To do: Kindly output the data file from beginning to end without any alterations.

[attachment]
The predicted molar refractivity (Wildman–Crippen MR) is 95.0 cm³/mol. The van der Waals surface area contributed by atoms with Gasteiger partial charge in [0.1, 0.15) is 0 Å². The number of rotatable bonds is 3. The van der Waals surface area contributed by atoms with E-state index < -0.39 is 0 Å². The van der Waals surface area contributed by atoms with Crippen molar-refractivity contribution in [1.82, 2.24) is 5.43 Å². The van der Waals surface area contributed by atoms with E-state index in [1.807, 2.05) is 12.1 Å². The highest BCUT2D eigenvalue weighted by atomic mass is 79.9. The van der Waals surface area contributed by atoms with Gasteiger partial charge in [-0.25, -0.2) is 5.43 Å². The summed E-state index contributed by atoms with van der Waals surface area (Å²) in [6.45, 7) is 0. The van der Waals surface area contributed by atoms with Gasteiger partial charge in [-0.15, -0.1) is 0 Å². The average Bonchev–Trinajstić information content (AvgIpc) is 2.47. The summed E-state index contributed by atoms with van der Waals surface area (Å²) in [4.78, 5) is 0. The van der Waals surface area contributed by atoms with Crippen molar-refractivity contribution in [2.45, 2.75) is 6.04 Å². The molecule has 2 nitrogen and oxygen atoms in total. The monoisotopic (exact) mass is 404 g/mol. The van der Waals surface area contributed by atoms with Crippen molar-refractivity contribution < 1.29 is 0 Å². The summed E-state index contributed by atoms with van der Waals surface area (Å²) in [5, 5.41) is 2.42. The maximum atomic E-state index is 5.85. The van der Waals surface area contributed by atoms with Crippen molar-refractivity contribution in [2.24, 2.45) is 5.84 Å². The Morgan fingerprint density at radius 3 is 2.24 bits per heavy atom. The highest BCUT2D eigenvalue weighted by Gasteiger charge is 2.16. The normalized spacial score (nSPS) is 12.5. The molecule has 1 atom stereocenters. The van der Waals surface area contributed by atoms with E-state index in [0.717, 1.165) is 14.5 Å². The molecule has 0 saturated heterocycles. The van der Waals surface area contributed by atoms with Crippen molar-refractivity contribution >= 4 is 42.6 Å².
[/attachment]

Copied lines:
The predicted molar refractivity (Wildman–Crippen MR) is 95.0 cm³/mol. The van der Waals surface area contributed by atoms with Gasteiger partial charge in [0.1, 0.15) is 0 Å². The number of rotatable bonds is 3. The van der Waals surface area contributed by atoms with E-state index < -0.39 is 0 Å². The van der Waals surface area contributed by atoms with Crippen molar-refractivity contribution in [1.82, 2.24) is 5.43 Å². The van der Waals surface area contributed by atoms with E-state index in [1.807, 2.05) is 12.1 Å². The highest BCUT2D eigenvalue weighted by atomic mass is 79.9. The van der Waals surface area contributed by atoms with Gasteiger partial charge in [-0.25, -0.2) is 5.43 Å². The summed E-state index contributed by atoms with van der Waals surface area (Å²) in [6.45, 7) is 0. The van der Waals surface area contributed by atoms with Gasteiger partial charge in [-0.15, -0.1) is 0 Å². The average Bonchev–Trinajstić information content (AvgIpc) is 2.47. The summed E-state index contributed by atoms with van der Waals surface area (Å²) in [4.78, 5) is 0. The van der Waals surface area contributed by atoms with Crippen molar-refractivity contribution in [2.45, 2.75) is 6.04 Å². The molecule has 2 nitrogen and oxygen atoms in total. The monoisotopic (exact) mass is 404 g/mol. The van der Waals surface area contributed by atoms with Crippen molar-refractivity contribution < 1.29 is 0 Å². The summed E-state index contributed by atoms with van der Waals surface area (Å²) in [5, 5.41) is 2.42. The maximum atomic E-state index is 5.85. The van der Waals surface area contributed by atoms with Crippen molar-refractivity contribution in [2.24, 2.45) is 5.84 Å². The Morgan fingerprint density at radius 3 is 2.24 bits per heavy atom. The highest BCUT2D eigenvalue weighted by Gasteiger charge is 2.16. The normalized spacial score (nSPS) is 12.5. The molecule has 1 atom stereocenters. The van der Waals surface area contributed by atoms with E-state index in [0.717, 1.165) is 14.5 Å². The molecule has 0 saturated heterocycles. The van der Waals surface area contributed by atoms with Crippen molar-refractivity contribution >= 4 is 42.6 Å².